After dealing with the increasingly typical file format blues, David Lynch of Embotics and I had the opportunity to review the important details of the launch of version three of V-Commander, Embotics management tool for virtualized environments. I've spoken with David in the past (see Embotics V-Commander 2.0 and Challenges of lifecycle management of virtual systems) and always enjoy our conversations.
Decrease the cost and administrative load of your virtual environments while improving the efficiency and consistency of your operation with V-Commander, enabling safe and sustainable growth; minimizing incidents, reducing complexity and increasing the return on your virtualization dollar.
- Gain insight and report in real-time, across all your virtualized environments with automatic discovery and Inventory Management; the resulting analysis and understanding is the fundamental first step in managing virtualization's complexity and risks.
- Control virtualized environments through VM policies, which can logically separate or group VMs, identify invisible VMs, control unauthorized or out of process VMs, as well as detecting sprawled resources that can be reclaimed, thereby reducing cost, risk and improving utilization.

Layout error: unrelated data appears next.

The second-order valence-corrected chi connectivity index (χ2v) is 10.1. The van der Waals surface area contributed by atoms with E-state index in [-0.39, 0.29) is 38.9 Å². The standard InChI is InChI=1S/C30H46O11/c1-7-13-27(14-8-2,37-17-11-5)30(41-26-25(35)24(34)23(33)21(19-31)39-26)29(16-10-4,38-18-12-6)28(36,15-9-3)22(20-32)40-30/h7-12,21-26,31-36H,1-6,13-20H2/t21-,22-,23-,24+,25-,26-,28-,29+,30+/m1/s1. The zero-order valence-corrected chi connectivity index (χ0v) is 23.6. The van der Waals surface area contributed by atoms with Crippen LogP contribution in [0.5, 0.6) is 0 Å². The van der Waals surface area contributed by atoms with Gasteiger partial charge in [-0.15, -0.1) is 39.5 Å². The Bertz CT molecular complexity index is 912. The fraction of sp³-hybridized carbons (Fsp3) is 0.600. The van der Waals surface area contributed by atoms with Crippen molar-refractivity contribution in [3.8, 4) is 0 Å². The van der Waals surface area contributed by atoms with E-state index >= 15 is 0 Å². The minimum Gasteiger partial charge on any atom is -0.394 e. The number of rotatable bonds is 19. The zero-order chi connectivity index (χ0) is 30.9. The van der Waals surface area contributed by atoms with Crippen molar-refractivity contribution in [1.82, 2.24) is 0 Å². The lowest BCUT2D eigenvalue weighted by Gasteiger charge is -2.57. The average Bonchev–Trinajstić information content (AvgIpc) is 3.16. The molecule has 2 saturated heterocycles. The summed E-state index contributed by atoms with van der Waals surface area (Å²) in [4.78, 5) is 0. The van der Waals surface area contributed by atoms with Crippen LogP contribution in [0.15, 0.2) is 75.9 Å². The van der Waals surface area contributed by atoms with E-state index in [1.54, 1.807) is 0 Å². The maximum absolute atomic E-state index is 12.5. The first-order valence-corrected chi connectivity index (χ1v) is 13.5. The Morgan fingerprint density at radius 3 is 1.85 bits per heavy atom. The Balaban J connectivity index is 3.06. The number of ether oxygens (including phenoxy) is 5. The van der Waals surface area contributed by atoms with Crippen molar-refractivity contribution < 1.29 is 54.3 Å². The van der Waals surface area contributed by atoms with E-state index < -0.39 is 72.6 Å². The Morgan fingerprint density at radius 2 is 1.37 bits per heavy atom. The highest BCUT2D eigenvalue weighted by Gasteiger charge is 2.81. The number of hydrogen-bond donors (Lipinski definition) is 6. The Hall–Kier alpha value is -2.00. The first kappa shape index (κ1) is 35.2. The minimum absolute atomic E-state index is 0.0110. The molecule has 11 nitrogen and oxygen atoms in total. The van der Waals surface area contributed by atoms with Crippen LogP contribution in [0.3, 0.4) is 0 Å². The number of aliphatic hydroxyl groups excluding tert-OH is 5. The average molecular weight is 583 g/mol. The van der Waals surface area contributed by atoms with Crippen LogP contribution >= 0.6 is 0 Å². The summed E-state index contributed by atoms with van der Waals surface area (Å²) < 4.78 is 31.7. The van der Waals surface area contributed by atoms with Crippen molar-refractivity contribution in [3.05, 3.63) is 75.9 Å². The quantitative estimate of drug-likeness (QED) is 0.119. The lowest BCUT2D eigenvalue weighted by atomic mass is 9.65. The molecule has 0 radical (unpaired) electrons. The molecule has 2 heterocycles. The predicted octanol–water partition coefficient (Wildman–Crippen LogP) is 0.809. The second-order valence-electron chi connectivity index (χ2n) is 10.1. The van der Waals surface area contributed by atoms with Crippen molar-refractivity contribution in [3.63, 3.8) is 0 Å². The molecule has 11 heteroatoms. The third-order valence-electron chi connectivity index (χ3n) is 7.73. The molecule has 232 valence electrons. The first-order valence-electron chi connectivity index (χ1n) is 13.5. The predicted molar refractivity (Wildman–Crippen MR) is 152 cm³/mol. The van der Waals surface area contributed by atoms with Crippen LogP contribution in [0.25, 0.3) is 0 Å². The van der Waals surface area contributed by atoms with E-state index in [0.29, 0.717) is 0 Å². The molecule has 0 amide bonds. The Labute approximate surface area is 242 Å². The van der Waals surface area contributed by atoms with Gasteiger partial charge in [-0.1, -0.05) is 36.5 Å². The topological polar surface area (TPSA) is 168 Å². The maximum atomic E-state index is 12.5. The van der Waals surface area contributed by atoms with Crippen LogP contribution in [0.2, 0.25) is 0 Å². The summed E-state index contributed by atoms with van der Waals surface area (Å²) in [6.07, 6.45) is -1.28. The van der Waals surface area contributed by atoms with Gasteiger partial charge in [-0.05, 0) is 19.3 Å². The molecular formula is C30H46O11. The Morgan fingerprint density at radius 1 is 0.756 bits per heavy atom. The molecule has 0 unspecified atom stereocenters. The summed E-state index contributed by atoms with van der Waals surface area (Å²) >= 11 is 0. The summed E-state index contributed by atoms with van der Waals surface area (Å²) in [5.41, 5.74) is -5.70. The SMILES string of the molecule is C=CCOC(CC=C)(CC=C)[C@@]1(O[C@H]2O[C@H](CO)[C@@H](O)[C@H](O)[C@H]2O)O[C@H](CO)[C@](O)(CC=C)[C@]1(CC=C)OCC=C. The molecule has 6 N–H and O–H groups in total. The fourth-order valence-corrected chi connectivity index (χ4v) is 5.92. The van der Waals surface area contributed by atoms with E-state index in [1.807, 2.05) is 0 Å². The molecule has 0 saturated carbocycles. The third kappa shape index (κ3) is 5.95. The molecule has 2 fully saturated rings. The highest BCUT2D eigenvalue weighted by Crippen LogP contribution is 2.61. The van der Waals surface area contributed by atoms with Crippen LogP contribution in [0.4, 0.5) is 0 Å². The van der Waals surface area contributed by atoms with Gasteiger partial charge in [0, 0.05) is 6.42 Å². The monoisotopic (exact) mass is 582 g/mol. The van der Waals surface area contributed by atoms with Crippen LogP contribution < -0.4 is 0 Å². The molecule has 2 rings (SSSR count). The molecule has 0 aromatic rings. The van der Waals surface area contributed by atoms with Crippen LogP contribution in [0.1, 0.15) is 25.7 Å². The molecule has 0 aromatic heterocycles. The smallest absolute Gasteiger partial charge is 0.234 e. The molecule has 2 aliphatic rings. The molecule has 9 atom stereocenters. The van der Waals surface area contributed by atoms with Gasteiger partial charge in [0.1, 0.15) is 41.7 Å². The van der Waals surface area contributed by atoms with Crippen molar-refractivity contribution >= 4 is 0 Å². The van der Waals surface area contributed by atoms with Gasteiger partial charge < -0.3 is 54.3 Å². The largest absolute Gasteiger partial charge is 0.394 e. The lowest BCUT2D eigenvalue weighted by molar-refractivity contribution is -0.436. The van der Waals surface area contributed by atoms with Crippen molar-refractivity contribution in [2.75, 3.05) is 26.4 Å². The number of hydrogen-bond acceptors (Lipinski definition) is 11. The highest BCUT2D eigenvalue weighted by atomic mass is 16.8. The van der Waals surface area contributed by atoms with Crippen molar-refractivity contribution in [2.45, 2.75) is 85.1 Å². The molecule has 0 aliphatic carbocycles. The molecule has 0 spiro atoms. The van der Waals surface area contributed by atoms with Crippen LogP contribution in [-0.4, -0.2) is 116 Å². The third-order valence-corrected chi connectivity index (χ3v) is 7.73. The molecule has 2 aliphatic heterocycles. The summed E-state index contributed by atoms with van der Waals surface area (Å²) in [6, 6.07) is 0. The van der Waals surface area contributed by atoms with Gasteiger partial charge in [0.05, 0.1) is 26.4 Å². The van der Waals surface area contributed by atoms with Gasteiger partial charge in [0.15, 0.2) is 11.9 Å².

- Automate actions, significantly reducing administrative effort, simplifying audit and compliance and enabling staff to focus on exceptions rather than the norm.
- Integrate and broker management information for traditional data center management systems, allowing them to effectively manage your virtualized environments, which leverages existing staff skills and training and reduces the burden of new technology introduction.
What's clear to me is that it is best to start with what's actually needed in a organization's own IT environment and refine the search based upon those requirements. Embotics V-commander appears to be a very flexible, low cost option that could immediately bring positive results in the right environments.
It is also clear that if one can't find all of the organization's virtual machines, it is really hard to manage them.